Lead Groups in Election Protection’s Massive Voting Rights Mobilization Release Post-Election Review Documenting Barriers to Ballot, Systemic Inequities and Irregularities
The myth that the 2004 elections ran smoothly has become conventional wisdom for pundits and politicians, but nothing could be further from the truth. A preliminary review released today by members of the nonpartisan Election Protection coalition demonstrates that persistent problems continue to deny millions of Americans their fundamental voting rights, and makes the case for election reform at the local, state and national level.
Election Protection fielded more than 25,000 volunteers, including more than 8,000 lawyers, who monitored the polls at more than 3,500 precincts nationwide and answered the nationwide Election Protection Hotline. The program targeted heavily African-American, Latino and low-income precincts, and fielded hundreds of thousands of voter questions and complaints. The program database already includes more than 39,000 records of voter problems. Election Protection also engaged in pre-election advocacy, battling decisions by local election officials that raised barriers to the ballot box.
“The idea that the election ran smoothly, the idea that the problems we saw in 2000 did not recur in 2004, is simply a crock. Too many people faced too many barriers to the ballot box, from impossibly long lines to outright voter intimidation and misinformation. It’s time to shatter the myth and work toward an election system that is more fair and more reliable for every American,” said Ralph G. Neas, President, People For the American Way Foundation.
The preliminary review, “Shattering the Myth: An Initial Snapshot of Voter Disenfranchisement in the 2004 Elections” surfaces a myriad of systemic problems. In addition to the long lines and unreasonable waiting times that kept many people – disproportionately urban minority voters – from being able to vote, the top five problems overall were registration processing, absentee ballots, machine errors, voter intimidation and suppression, and problems with the use and counting of the new provisional ballots mandated under new federal law.
Election Protection also fought pre-election decisions by local election officials that tended to disenfranchise voters, including Ohio Secretary of State Ken Blackwell’s ludicrous demand that voter registration forms be printed on 80-pound card stock instead of common printer paper, or Florida Secretary of State Glenda Hood’s attempts to implement a “felon purge” list that state officials knew was flawed. Those decisions were both eventually abandoned.
“The bright light of public scrutiny, intense pressure from the media and action in the courts helped us stop some of the most egregious actions, but nevertheless, too many voters were either disenfranchised or discouraged by the decisions of public officials,” said Neas. “It’s the job of government officials to advocate for voters and to clear the path to the ballot box, not erect barriers.”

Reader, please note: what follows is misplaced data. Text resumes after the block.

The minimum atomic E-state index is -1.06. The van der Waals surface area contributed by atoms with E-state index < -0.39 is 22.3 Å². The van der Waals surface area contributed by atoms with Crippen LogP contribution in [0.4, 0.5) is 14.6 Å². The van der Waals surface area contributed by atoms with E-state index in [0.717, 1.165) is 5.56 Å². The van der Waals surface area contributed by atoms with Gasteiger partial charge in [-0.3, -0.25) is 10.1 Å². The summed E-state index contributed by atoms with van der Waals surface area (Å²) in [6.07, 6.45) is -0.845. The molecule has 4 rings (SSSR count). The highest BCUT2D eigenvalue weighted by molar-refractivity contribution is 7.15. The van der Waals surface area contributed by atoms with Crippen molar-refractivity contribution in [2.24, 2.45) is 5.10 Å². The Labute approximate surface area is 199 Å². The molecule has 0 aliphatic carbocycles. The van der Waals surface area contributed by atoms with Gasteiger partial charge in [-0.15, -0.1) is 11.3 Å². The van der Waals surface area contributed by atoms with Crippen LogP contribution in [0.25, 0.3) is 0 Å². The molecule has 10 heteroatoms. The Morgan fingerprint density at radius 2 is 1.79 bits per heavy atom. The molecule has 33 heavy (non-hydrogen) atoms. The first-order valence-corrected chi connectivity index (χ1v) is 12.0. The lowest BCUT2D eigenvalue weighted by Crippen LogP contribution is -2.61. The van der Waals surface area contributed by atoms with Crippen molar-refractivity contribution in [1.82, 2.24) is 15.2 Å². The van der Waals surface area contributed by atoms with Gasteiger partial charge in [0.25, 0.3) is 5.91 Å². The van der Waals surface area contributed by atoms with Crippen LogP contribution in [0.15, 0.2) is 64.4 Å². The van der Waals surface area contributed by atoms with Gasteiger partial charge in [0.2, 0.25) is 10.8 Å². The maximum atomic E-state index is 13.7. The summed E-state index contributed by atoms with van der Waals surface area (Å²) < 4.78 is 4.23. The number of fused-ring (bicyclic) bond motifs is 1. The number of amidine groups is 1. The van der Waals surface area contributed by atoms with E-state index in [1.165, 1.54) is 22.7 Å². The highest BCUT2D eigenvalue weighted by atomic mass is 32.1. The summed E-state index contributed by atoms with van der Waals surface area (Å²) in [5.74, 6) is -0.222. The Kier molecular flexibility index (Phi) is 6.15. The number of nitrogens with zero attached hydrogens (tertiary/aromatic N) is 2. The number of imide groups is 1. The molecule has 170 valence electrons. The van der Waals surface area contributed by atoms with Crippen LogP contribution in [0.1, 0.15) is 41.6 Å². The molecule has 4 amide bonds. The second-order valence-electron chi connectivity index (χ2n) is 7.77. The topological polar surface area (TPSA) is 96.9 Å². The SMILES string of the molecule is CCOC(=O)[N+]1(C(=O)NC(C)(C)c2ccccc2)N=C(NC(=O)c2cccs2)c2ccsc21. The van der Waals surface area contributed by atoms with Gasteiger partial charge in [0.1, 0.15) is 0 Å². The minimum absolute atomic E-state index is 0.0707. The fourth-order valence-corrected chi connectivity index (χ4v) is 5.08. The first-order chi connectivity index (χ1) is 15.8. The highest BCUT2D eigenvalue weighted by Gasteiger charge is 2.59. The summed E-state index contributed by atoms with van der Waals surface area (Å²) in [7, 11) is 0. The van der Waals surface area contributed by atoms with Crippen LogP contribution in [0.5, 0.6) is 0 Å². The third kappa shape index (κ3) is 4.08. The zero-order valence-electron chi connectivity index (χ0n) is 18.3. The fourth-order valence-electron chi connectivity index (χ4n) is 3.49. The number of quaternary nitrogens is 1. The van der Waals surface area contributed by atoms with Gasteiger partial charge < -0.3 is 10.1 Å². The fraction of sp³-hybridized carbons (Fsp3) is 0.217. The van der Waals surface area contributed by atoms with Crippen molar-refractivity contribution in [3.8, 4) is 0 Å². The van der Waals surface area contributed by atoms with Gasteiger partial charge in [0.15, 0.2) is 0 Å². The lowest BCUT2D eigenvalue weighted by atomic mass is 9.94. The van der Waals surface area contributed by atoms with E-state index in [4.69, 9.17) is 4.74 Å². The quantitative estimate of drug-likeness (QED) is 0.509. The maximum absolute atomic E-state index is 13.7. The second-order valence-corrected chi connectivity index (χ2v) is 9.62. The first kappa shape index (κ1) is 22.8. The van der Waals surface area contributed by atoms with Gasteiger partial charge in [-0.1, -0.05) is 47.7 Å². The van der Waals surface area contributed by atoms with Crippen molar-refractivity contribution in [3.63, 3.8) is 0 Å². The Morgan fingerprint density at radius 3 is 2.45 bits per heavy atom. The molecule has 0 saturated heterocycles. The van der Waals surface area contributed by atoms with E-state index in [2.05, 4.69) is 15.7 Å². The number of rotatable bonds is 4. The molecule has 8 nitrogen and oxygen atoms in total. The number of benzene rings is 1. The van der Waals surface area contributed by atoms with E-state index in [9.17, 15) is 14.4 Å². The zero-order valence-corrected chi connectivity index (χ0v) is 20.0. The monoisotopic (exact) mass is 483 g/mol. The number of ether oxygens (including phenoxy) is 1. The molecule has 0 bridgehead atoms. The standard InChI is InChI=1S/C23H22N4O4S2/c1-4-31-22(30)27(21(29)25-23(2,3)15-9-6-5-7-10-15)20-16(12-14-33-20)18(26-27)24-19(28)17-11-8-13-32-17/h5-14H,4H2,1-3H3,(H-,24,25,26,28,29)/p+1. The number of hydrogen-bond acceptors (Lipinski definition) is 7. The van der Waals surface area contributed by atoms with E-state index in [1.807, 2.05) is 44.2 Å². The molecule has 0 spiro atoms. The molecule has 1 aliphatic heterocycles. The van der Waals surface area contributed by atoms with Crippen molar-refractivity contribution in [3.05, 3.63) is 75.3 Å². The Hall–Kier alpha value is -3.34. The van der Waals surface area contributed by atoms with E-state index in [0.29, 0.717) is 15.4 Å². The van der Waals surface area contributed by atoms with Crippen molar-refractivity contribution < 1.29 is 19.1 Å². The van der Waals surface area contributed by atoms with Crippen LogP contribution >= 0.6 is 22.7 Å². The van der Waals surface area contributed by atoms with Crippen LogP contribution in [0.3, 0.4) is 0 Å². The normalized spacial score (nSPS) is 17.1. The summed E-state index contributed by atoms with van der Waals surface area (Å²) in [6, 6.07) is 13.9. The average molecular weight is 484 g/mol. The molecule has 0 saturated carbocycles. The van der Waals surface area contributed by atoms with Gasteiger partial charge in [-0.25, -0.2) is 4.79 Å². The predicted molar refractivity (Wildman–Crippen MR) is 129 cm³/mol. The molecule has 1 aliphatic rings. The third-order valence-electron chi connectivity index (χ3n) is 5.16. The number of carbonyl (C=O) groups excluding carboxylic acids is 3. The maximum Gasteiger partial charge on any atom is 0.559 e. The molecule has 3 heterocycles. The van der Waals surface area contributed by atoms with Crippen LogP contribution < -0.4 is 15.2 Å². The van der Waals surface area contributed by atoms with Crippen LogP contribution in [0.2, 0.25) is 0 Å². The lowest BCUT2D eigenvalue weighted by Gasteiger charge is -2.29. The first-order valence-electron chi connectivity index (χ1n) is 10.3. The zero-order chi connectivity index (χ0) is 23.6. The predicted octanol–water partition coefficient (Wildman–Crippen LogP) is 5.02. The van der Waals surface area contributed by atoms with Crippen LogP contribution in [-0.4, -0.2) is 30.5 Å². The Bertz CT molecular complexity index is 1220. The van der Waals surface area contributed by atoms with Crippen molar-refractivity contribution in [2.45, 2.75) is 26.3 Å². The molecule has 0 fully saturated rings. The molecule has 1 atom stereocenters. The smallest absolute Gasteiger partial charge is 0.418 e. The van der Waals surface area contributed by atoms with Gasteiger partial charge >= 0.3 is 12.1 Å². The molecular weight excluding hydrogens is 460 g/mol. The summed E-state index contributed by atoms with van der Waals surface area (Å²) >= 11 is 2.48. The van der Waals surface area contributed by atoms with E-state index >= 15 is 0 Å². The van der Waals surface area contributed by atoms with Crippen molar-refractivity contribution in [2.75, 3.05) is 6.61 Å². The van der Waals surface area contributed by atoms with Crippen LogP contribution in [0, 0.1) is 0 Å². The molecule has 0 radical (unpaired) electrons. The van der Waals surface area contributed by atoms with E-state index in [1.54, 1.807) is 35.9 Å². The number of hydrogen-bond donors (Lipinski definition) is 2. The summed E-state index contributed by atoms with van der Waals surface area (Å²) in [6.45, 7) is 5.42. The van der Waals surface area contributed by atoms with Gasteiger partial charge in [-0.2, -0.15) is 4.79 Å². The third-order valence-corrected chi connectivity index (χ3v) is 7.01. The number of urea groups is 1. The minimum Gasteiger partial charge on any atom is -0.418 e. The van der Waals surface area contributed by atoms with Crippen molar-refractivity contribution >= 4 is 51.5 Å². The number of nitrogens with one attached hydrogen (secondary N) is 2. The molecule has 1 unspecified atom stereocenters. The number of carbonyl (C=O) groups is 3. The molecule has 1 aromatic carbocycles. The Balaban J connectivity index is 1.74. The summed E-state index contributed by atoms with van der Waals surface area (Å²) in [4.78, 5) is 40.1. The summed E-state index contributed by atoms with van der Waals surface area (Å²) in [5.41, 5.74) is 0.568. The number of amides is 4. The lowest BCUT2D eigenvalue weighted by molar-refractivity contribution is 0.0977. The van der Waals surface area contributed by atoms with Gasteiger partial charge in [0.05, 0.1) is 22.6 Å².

Among the most disturbing reports were the more than a thousand reports of voter suppression or intimidation at the polls, including:
- Police stationed outside a Cook County, Illinois polling place requesting photo ID and telling voters if they had been convicted of a felony that they could not vote.
- In Arizona voters at multiple polls were confronted by an individual wearing a black tee shirt with “US Constitution Enforcer” and a military-style belt that gave the appearance he was armed. He asked voters if they were citizens, accompanied by a cameraman who filmed the encounters.
- Numerous incidents of intimidation by partisan challengers at predominately low-income and minority precincts
- Misinformation campaigns delivered through anonymous flyers or phone calls with a variety of intimidating or vote-suppressing messages, advising voters to go to the polls on November 3rd rather than November 2, or giving other false information on voting rights. A few of the most outrageous examples include:
- “If you already voted in any election this year, you can’t vote in the Presidential Election.”
- “If anybody in your family has ever been found guilty of anything you can’t vote in the Presidential Election.”
- “If you violate any of these laws, you can get 10 years in prison and your children will be taken away from you.”
While workers are still entering voter complaints into the Election Incident Reporting System, the 39,000 reports already entered include a wide range of problems surrounding voter registration, absentee ballots, voting machines, and provisional ballots.
“Since we targeted 3,500 vulnerable precincts, we saw only the tip of the iceberg. We found human error, equipment problems, bureaucratic snafus and outright attempts to deceive and misinform the voters everywhere. Extrapolate our findings to the rest of the country, and you see a picture of a flawed election system, badly in need of reform,” said Neas.
The groups will continue to analyze the data, and have also set a preliminary agenda for election reform. Early recommendations include:
- Support for uniform and non-discriminatory standards for counting provisional ballots
- Improved poll worker training
- Better enforcement of anti-voter-intimidation laws
- More efficient and accountable processing of voter registration applications
- Full funding for the Help America Vote Act (HAVA)
- Increased support for voter education campaigns
- Immediate development of the technical guidelines for voting systems by the Election Assistance Commission (EAC)
- Support for required voter verified audit trails for all voting systems
- Public hearings by Congress, the EAC and possibly the Federal Election Commission
- Support for a report to be undertaken by the General Accounting Office on voting irregularities throughout the country